GREAT NATIONS rarely lead the world until they learn to push the frontiers of technology. Until their entrepreneurs radiate the confidence of industry disruptors. And until their companies execute the dreams of these entrepreneurs.

Today, there lies a great challenge in deep-tech, defined as ‘disruptive solutions around unique, protected or hard-to reproduce technological or scientific advances’ by global consulting firm BCG. While International Finance Corp. says deep-tech companies are R&D intensive and multi-disciplinary, working on technologies based on scientific or engineering breakthroughs that have commercialisation potential. These include artificial intelligence (AI), machine learning, materials, advanced manufacturing, biotechnology, nanotechnology, drones, robotics, photonics, electronics, clean-tech, space-tech and life sciences.

India’s march towards Viksit Bharat (developed nation) needs to nurture an array of breakthroughs in these areas to place the nation on its rightful pedestal. Hundreds of deep-tech businesses are emerging in sectors such as space, healthcare, AI and robotics, mobility and infrastructure, among others. About 14% of all funding to India’s start-ups in the past five years went to deep-tech start-ups, according to a Nasscom-Zinnov report. Of that, AI and data companies alone cornered at least one-fifth. India’s draft National Deep Tech Start-up Policy 2023 says India has 10,298 DPIIT-recognised deep-tech start-ups as of May 2023.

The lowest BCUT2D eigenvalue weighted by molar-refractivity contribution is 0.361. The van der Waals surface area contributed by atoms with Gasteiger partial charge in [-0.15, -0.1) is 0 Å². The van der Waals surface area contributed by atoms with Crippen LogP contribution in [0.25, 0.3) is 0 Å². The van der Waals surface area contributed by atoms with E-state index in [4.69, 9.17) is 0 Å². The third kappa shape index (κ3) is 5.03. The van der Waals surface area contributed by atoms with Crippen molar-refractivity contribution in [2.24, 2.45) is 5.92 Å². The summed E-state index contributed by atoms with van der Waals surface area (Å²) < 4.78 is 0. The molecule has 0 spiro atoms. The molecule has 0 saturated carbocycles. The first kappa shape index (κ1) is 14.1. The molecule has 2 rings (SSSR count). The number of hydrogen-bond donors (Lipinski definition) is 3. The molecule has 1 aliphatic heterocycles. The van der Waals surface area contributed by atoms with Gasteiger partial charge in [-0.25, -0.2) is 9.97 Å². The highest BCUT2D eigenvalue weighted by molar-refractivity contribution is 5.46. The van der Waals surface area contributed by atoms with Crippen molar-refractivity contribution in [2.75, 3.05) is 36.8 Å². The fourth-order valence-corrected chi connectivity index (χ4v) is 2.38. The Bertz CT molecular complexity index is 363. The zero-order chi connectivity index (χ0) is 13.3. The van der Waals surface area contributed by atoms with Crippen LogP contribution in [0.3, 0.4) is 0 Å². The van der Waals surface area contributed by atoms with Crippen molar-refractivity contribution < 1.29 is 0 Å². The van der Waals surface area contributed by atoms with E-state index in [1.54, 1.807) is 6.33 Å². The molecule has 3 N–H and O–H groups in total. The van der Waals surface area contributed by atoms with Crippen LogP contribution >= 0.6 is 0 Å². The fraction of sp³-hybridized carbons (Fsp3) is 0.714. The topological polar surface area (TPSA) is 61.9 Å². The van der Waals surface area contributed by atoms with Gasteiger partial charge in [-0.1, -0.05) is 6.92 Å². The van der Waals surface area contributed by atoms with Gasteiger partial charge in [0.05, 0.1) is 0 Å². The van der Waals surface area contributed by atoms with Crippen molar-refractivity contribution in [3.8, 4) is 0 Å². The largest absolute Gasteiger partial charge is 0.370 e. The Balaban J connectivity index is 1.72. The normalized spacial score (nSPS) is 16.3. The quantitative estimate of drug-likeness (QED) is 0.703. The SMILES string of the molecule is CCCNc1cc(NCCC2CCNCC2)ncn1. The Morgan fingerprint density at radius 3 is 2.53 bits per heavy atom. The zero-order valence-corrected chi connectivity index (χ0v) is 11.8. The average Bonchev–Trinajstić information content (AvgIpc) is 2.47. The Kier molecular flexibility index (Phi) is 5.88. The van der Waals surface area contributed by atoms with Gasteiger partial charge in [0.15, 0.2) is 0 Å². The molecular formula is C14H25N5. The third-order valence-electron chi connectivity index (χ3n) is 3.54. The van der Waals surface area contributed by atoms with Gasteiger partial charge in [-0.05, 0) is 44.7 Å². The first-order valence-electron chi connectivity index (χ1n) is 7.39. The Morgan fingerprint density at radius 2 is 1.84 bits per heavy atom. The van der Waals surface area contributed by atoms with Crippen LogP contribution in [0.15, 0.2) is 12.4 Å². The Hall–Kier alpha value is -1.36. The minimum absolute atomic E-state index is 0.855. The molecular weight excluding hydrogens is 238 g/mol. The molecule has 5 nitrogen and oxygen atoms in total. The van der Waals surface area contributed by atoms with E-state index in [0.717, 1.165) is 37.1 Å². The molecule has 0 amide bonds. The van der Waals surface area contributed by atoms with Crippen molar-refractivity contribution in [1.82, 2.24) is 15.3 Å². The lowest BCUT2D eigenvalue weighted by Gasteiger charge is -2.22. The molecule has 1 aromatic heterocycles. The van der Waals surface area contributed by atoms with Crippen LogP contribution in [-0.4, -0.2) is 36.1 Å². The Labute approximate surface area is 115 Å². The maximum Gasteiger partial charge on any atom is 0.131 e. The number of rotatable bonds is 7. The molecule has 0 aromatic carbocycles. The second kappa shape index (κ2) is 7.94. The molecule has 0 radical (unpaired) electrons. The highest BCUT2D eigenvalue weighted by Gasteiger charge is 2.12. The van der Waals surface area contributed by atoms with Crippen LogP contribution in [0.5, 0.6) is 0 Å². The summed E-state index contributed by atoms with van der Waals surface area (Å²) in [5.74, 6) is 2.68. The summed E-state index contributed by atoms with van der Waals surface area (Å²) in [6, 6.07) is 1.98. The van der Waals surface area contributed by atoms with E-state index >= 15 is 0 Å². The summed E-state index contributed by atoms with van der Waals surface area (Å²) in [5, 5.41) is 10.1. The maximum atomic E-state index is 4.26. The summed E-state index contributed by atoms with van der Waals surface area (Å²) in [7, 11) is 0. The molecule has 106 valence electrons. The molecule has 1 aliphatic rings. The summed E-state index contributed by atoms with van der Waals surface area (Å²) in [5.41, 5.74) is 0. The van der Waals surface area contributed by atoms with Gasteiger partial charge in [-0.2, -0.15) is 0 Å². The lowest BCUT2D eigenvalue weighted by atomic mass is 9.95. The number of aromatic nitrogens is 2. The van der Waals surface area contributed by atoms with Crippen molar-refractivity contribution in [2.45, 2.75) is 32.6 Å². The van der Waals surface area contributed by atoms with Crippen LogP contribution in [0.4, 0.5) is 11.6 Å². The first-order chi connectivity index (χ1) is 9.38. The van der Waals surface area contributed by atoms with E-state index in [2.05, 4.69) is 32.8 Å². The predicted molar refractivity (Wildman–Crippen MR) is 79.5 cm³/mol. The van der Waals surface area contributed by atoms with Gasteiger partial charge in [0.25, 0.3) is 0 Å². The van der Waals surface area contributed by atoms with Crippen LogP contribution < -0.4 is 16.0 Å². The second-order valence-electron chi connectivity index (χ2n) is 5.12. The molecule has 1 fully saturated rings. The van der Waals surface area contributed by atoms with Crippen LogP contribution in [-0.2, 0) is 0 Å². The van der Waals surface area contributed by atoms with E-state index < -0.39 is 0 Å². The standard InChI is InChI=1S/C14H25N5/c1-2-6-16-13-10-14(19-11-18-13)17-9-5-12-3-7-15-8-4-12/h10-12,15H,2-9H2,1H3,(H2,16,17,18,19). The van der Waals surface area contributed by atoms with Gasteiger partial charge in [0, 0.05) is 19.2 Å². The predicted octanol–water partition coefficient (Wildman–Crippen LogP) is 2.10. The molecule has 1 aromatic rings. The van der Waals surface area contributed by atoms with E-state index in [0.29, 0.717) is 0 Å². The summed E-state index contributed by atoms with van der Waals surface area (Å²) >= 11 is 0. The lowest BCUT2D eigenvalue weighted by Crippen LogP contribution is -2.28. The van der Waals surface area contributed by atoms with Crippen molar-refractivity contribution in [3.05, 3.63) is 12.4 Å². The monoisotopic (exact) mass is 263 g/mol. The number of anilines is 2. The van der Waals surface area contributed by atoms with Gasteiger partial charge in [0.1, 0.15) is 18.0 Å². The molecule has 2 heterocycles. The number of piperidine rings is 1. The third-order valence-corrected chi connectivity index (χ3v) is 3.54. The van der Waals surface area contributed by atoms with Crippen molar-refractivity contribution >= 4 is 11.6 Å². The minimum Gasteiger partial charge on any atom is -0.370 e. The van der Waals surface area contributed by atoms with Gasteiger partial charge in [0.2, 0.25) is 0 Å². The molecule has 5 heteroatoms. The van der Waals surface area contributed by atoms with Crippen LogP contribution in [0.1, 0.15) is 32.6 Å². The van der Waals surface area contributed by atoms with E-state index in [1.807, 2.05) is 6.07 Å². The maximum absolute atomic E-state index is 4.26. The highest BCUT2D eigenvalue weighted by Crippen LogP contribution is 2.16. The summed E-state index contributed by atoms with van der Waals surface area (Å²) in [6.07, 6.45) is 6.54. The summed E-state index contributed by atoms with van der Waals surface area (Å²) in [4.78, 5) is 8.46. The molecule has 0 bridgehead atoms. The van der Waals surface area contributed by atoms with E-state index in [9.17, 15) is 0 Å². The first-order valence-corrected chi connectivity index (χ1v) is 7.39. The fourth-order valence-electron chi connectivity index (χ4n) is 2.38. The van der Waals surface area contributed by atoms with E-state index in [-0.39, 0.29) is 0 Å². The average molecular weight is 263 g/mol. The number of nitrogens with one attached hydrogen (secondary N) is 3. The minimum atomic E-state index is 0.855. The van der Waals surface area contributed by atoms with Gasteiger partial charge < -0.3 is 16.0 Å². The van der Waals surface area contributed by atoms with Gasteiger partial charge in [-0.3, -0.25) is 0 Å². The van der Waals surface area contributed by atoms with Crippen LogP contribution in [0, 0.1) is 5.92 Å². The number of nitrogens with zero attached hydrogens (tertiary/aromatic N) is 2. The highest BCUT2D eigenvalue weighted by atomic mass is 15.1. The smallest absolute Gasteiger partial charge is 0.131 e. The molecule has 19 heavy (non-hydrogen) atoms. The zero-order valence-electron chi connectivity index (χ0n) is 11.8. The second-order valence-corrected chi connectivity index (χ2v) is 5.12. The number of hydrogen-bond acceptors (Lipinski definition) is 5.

There are remarkable breakthroughs in Platform Tech (CynLr, Astrome Technologies); Sustainability (Newtrace, Uravu Labs, ePlane Company); AI and Internet of Things (Lab To Market Innovations; Simyog Technology, 5C Network). Many of these are already entrusted with investments of hundreds of million dollars to continue their quest. Read a gripping story by Joe C. Mathew on how they are disrupting industries, opening up billions of dollars of business opportunities for themselves and the country.

Next, India is implementing aviation tech breakthrough Digi Yatra as a seamless, paper-less, delay-free face/Aadhaar-based air travel solution. The country — one of the earliest implementors of the tech that makes airport entry and exit brisk and hassle-free — is set to implement it at 28 airports. But the ascent of Digi Yatra has its fair share of challenge. Read aviation specialist Anjuli Bhargava’s insightful piece.

Meanwhile, one of India’s most loved brands ‘Amul’ is also breaking a new frontier — entering the U.S. market with its core product milk, besides milk products such as paneer. Amul has bravely set foot in the U.S. at a time when the U.S. milk market itself has shrunk 2-3%. Read Ajita Shashidhar’s story on how Amul intends to enter American homes, besides those of the more familiar Indian-Americans.

Fortune India’s special package this month is the annual Luxury Special that captures the business of luxury and experiential luxury in equal measure. This year’s package has been carefully crafted with a range of exciting stories: Evolution of luxury; new trends of pre-loved luxury and quiet luxury; sleek cars, luxury cruises; gourmet food; best-in-class spirits and craft chocolates; how perfumers of Kannauj are re-inventing; dressing in Italian suits; not to mention the royalty, luxury designers as well as the delightful spread of the Objects Of Desire. Enjoy these offerings.

Follow us on Facebook, X, YouTube, Instagram and WhatsApp to never miss an update from Fortune India. To buy a copy, visit Amazon.